Northwest Pilots: 'No Excuse' For Lapse
Both pilots who were distracted on their laptops while flying a Northwest Airbus A-320 off-course in October told NTSB investigators they were sorry and at a loss to explain the lapse. The NTSB's summary of its crew interviews (PDF) was released on Wednesday among a slew of documents from its investigation. In the summary, the NTSB said First Officer Richard Cole told investigators there was no excuse for not monitoring the aircraft and he had to take blame. Both pilots had tunnel vision and were focused on their discussion of a complicated new crew scheduling system, Cole said. "The F/O said he never thought he could be so distracted for so long," according to the NTSB summary. Capt. Timothy Cheney also told the safety board he had "no excuse" for the lapse in attention. "I let my guard down ... I wish I could explain why," he said.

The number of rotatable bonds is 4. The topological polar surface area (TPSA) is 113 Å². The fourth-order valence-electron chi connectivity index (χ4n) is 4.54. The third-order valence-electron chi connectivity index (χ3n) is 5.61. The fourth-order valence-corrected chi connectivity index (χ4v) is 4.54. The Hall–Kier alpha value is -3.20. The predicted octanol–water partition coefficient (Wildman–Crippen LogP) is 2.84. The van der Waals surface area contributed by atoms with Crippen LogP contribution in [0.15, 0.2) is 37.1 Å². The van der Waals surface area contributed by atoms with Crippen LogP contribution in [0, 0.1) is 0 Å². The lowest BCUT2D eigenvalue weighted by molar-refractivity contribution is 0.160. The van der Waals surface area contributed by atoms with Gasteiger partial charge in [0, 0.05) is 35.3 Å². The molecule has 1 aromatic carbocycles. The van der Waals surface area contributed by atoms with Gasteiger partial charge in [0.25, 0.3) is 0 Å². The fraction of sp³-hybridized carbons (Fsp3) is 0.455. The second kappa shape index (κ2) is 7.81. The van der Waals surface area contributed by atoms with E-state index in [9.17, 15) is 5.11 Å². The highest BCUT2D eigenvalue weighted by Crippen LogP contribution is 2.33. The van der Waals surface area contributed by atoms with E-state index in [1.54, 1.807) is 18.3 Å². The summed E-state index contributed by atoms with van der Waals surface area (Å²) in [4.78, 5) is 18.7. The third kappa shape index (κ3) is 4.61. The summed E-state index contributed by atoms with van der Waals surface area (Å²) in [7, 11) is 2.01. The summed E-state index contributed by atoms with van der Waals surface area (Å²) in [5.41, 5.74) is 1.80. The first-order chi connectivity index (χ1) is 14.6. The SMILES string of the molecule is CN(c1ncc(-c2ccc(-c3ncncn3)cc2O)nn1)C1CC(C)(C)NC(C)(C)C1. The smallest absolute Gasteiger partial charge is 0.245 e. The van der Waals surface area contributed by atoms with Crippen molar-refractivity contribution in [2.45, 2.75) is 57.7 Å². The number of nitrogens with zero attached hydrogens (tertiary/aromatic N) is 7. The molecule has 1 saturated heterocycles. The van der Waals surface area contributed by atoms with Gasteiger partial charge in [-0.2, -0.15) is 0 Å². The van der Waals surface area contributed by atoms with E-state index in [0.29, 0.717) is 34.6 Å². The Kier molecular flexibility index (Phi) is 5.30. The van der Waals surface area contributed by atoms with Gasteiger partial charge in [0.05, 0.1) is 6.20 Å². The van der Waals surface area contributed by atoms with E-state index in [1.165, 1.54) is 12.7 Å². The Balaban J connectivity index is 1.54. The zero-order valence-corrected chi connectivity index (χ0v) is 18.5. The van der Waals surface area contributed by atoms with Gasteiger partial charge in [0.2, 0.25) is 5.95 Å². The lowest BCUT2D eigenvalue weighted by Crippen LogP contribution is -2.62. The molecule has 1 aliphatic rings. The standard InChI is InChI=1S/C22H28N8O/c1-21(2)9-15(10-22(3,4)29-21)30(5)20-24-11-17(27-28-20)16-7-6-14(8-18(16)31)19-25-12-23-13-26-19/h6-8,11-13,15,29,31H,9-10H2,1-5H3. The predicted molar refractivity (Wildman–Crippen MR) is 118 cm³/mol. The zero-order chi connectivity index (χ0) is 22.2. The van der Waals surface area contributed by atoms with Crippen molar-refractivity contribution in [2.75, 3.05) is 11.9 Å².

Cheney said that when they began the discussion about the schedule, he expected it would only take 10 minutes or so. He was later "blown away" when he realized how much time had passed. He told investigators he was embarrassed by the lapse. "I was wrong," he said. "I let another force come from the outside and distract me." In 24 years of flying, he had never experienced a similar situation. "You don't know how sorry I am," he said. Northwest Airlines Flight 188 went NORDO (no radio communications) for 77 minutes while flying from San Diego to Minneapolis on Oct. 21. The flight overflew Minneapolis by more than 100 miles before re-establishing radio contact with air traffic controllers and landing at Minneapolis/St. Paul International Airport. There were no injuries to the passengers and crew aboard. Both pilots have lost their jobs and their FAA certificates. The NTSB investigation is ongoing. Click here for the full listing of documents in the docket.